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Jakarta Post

Jokowi mulls option to move Idul Fitri collective leave to July

  • News Desk

    The Jakarta Post

Jakarta   /   Tue, May 5, 2020   /   01:09 pm
Jokowi mulls option to move Idul Fitri collective leave to July Passengers line up at Senen Station in Jakarta on April 23, to request refunds for their purchased tickets. The Transportation Ministry has restricted all passenger travel amid the COVID-19 outbreak. (JP/Wendra Ajistyatama)

President Joko "Jokowi" Widodo is considering moving the country's Idul Fitri collective leave to July after previously deciding to push it back to December due to concerns over the novel coronavirus outbreak

COVID-19 task force head Doni Monardo said Presidential Chief of Staff Moeldoko had floated the suggestion to the President and other state officials during a meeting on Thursday.

"The President wants us to consider which one is better, whether to put [the collective leave] together with Idul Adha in late July or to push it back to the end of this year," Doni said as quoted by kompas.com"There are still options [to change the dates]."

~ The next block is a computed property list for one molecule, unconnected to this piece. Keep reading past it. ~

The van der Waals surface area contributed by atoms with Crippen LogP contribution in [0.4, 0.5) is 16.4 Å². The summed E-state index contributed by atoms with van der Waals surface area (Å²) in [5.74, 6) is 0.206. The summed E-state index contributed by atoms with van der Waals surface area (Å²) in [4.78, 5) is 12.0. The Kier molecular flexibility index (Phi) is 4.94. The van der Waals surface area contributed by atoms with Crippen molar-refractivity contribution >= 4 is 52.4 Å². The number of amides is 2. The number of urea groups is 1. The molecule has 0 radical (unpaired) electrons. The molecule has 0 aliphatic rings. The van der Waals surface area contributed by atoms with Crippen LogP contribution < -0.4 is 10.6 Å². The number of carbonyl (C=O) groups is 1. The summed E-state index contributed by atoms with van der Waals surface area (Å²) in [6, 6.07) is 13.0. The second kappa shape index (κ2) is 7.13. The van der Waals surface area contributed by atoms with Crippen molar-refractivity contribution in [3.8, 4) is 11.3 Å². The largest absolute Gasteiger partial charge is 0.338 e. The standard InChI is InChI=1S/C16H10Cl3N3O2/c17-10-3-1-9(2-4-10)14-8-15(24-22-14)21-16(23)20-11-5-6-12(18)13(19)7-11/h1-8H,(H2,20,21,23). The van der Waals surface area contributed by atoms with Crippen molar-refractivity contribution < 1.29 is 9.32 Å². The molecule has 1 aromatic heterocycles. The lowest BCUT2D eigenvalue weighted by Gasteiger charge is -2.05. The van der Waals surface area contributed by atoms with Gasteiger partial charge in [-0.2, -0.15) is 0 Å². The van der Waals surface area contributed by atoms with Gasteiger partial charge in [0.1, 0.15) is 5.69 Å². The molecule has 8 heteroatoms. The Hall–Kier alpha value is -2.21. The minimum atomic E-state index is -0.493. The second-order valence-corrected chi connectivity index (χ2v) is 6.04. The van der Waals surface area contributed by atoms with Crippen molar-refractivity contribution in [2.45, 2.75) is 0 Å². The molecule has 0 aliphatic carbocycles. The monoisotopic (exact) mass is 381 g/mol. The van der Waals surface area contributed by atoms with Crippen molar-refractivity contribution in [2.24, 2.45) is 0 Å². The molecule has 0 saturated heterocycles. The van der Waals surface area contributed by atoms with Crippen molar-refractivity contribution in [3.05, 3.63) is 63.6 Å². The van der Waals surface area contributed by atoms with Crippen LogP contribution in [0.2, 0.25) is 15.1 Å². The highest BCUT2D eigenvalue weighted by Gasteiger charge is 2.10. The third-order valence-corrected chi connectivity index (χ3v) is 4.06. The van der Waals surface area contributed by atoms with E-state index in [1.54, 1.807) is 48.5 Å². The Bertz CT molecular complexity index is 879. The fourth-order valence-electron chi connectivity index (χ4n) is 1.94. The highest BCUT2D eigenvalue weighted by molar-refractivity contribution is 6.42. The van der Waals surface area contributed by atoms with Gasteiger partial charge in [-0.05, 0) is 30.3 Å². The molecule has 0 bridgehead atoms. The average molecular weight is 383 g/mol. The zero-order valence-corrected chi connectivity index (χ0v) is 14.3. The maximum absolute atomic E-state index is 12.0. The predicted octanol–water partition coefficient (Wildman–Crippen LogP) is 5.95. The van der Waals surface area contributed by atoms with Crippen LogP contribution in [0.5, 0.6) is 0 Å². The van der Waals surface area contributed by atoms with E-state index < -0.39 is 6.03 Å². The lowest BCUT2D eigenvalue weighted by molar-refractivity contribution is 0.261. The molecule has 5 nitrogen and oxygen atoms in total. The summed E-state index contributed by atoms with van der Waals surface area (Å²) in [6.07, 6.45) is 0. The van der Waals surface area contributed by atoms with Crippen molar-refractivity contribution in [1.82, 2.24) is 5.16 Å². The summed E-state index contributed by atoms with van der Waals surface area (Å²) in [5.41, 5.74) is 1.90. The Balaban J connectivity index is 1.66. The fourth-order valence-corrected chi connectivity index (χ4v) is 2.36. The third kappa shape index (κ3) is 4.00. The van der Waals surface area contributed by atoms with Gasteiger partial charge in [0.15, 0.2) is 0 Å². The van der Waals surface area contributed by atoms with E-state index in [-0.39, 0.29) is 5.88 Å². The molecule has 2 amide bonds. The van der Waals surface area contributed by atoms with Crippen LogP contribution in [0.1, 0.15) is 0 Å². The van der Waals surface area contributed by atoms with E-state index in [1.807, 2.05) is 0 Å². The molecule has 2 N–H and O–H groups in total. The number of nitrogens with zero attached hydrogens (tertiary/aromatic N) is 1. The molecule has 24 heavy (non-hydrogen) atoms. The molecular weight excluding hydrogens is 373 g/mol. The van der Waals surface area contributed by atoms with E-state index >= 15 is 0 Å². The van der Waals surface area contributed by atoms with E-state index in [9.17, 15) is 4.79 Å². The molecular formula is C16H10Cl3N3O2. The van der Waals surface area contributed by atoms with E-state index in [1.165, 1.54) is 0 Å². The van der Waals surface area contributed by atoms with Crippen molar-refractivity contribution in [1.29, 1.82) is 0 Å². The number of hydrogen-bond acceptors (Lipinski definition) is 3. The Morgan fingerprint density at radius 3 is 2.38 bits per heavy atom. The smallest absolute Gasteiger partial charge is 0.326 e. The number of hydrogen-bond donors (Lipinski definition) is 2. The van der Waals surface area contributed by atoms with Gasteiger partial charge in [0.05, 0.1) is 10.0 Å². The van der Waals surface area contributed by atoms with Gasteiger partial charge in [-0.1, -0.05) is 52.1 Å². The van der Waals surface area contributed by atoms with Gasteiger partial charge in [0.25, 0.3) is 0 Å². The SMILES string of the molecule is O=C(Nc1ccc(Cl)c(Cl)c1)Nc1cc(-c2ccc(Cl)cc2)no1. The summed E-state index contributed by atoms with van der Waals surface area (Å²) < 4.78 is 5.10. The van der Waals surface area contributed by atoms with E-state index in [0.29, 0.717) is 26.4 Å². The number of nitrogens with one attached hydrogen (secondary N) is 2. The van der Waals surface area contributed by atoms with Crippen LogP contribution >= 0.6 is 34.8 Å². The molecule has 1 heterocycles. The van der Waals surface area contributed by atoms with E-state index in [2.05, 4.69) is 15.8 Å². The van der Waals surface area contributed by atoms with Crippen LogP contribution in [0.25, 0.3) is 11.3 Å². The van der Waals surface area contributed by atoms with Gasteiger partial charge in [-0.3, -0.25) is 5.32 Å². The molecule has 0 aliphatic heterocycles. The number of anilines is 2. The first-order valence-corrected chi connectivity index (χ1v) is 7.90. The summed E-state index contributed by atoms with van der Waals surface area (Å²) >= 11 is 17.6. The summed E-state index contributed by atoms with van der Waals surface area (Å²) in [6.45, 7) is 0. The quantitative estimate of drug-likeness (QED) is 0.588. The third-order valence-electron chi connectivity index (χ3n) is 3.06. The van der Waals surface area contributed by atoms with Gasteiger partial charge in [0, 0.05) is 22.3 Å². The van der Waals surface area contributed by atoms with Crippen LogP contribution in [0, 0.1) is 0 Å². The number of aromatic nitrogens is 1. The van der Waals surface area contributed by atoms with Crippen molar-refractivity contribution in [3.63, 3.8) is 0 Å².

The government announced on April 10 that it would move the four-day Idul Fitri collective to Dec. 28-31, nearing other year-end holidays, from the initial dates of May 26 to 29 to discourage people from taking part in the annual mudik (exodus) amid concerns of wider virus transmission. 

Jokowi's administration later decided to ban mudik altogether and put in place strict measures and monitoring to prevent people from departing to their hometowns.

Read also: COVID-19: Jakarta to restrict visitors after Idul Fitri

Doni went on to say that the decision on the dates of Idul Fitri collective leave largely depended on the flattening of the COVID-19 transmission curve and the public’s commitment to abide by large-scale social restrictions (PSBB). 

According to the task force, a number of coronavirus red zones across the country had recorded lower transmission rates following PSBB implementation.

However, Doni said it would take a rather a long time for the country to fully recover and that the public might need adjust to a "new normal" for the next several months by wearing masks and maintaining physical distance.

"Everything depends on us; the more disciplined we are in obeying health protocols, the sooner things go back to normal," he said.

As of Monday, Indonesia had confirmed more than 11,192 COVID-19 cases and 845 deaths linked to the disease. (nal)